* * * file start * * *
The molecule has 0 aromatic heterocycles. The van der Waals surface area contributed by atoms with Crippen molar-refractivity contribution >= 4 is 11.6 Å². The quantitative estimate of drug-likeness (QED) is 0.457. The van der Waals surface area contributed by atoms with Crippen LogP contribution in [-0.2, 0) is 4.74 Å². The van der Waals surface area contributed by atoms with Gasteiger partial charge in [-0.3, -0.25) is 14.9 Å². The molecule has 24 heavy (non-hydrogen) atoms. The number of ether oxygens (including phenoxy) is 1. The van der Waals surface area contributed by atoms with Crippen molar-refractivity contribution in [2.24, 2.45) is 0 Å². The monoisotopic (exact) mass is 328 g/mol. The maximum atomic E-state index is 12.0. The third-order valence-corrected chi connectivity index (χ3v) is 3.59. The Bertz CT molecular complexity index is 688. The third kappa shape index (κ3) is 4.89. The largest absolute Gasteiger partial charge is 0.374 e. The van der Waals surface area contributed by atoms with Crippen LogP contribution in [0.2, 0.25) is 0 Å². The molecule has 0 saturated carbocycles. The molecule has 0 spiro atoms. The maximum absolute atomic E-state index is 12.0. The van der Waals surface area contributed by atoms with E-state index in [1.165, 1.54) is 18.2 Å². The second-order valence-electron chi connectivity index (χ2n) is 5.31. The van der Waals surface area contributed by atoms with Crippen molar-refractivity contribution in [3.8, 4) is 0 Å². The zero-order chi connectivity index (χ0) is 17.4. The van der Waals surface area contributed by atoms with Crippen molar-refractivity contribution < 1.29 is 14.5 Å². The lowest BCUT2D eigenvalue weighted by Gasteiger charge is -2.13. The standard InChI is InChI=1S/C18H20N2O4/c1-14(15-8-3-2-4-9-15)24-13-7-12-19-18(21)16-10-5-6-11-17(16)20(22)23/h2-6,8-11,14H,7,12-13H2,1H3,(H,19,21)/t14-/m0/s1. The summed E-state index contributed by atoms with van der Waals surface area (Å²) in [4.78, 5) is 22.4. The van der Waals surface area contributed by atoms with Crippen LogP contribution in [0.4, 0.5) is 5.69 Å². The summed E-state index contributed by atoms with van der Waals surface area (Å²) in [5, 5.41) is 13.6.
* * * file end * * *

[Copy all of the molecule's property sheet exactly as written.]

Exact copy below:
The molecule has 0 aromatic heterocycles. The van der Waals surface area contributed by atoms with Crippen molar-refractivity contribution >= 4 is 11.6 Å². The quantitative estimate of drug-likeness (QED) is 0.457. The van der Waals surface area contributed by atoms with Crippen LogP contribution in [-0.2, 0) is 4.74 Å². The van der Waals surface area contributed by atoms with Gasteiger partial charge in [-0.3, -0.25) is 14.9 Å². The molecule has 24 heavy (non-hydrogen) atoms. The number of ether oxygens (including phenoxy) is 1. The van der Waals surface area contributed by atoms with Crippen molar-refractivity contribution in [2.24, 2.45) is 0 Å². The monoisotopic (exact) mass is 328 g/mol. The maximum atomic E-state index is 12.0. The third-order valence-corrected chi connectivity index (χ3v) is 3.59. The Bertz CT molecular complexity index is 688. The third kappa shape index (κ3) is 4.89. The largest absolute Gasteiger partial charge is 0.374 e. The van der Waals surface area contributed by atoms with Crippen LogP contribution in [0.2, 0.25) is 0 Å². The molecule has 0 saturated carbocycles. The molecule has 0 spiro atoms. The maximum absolute atomic E-state index is 12.0. The van der Waals surface area contributed by atoms with E-state index in [1.165, 1.54) is 18.2 Å². The second-order valence-electron chi connectivity index (χ2n) is 5.31. The van der Waals surface area contributed by atoms with Crippen molar-refractivity contribution in [3.8, 4) is 0 Å². The zero-order chi connectivity index (χ0) is 17.4. The van der Waals surface area contributed by atoms with Crippen molar-refractivity contribution < 1.29 is 14.5 Å². The lowest BCUT2D eigenvalue weighted by Gasteiger charge is -2.13. The standard InChI is InChI=1S/C18H20N2O4/c1-14(15-8-3-2-4-9-15)24-13-7-12-19-18(21)16-10-5-6-11-17(16)20(22)23/h2-6,8-11,14H,7,12-13H2,1H3,(H,19,21)/t14-/m0/s1. The summed E-state index contributed by atoms with van der Waals surface area (Å²) in [4.78, 5) is 22.4. The van der Waals surface area contributed by atoms with Crippen LogP contribution in [0.4, 0.5) is 5.69 Å². The summed E-state index contributed by atoms with van der Waals surface area (Å²) in [5, 5.41) is 13.6.